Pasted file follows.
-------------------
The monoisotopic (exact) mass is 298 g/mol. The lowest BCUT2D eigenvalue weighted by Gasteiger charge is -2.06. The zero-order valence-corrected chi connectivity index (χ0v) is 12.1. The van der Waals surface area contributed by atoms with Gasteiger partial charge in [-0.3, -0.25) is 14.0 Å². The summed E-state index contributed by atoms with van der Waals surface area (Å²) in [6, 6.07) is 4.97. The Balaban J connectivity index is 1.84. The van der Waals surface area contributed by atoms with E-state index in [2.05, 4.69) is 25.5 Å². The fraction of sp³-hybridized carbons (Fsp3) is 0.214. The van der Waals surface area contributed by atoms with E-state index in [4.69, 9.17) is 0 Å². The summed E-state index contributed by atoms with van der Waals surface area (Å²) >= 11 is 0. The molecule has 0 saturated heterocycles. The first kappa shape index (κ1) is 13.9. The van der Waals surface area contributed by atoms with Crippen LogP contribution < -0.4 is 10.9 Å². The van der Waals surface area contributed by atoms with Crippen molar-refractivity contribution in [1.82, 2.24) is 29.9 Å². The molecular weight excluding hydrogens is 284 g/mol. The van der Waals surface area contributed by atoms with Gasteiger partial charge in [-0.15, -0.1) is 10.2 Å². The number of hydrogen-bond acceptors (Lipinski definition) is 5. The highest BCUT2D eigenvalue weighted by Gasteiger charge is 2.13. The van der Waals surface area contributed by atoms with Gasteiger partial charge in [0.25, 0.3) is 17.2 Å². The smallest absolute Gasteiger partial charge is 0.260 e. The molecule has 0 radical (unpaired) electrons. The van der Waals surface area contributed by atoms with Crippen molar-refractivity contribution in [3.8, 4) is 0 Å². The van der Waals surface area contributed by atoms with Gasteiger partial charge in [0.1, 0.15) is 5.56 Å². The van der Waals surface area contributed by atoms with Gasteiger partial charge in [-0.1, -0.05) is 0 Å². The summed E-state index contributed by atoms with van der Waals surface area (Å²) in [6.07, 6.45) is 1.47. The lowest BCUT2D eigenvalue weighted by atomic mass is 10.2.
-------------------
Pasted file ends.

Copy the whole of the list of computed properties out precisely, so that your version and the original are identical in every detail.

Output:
The monoisotopic (exact) mass is 298 g/mol. The lowest BCUT2D eigenvalue weighted by Gasteiger charge is -2.06. The zero-order valence-corrected chi connectivity index (χ0v) is 12.1. The van der Waals surface area contributed by atoms with Gasteiger partial charge in [-0.3, -0.25) is 14.0 Å². The summed E-state index contributed by atoms with van der Waals surface area (Å²) in [6, 6.07) is 4.97. The Balaban J connectivity index is 1.84. The van der Waals surface area contributed by atoms with E-state index in [2.05, 4.69) is 25.5 Å². The fraction of sp³-hybridized carbons (Fsp3) is 0.214. The van der Waals surface area contributed by atoms with E-state index in [4.69, 9.17) is 0 Å². The summed E-state index contributed by atoms with van der Waals surface area (Å²) >= 11 is 0. The molecule has 0 saturated heterocycles. The first kappa shape index (κ1) is 13.9. The van der Waals surface area contributed by atoms with Crippen LogP contribution < -0.4 is 10.9 Å². The van der Waals surface area contributed by atoms with Crippen molar-refractivity contribution in [1.82, 2.24) is 29.9 Å². The molecular weight excluding hydrogens is 284 g/mol. The van der Waals surface area contributed by atoms with Gasteiger partial charge in [-0.15, -0.1) is 10.2 Å². The number of hydrogen-bond acceptors (Lipinski definition) is 5. The highest BCUT2D eigenvalue weighted by Gasteiger charge is 2.13. The van der Waals surface area contributed by atoms with Gasteiger partial charge in [0.25, 0.3) is 17.2 Å². The smallest absolute Gasteiger partial charge is 0.260 e. The molecule has 0 radical (unpaired) electrons. The van der Waals surface area contributed by atoms with Crippen molar-refractivity contribution in [3.8, 4) is 0 Å². The van der Waals surface area contributed by atoms with Gasteiger partial charge in [0.1, 0.15) is 5.56 Å². The van der Waals surface area contributed by atoms with Gasteiger partial charge in [-0.1, -0.05) is 0 Å². The summed E-state index contributed by atoms with van der Waals surface area (Å²) in [6.07, 6.45) is 1.47. The lowest BCUT2D eigenvalue weighted by atomic mass is 10.2.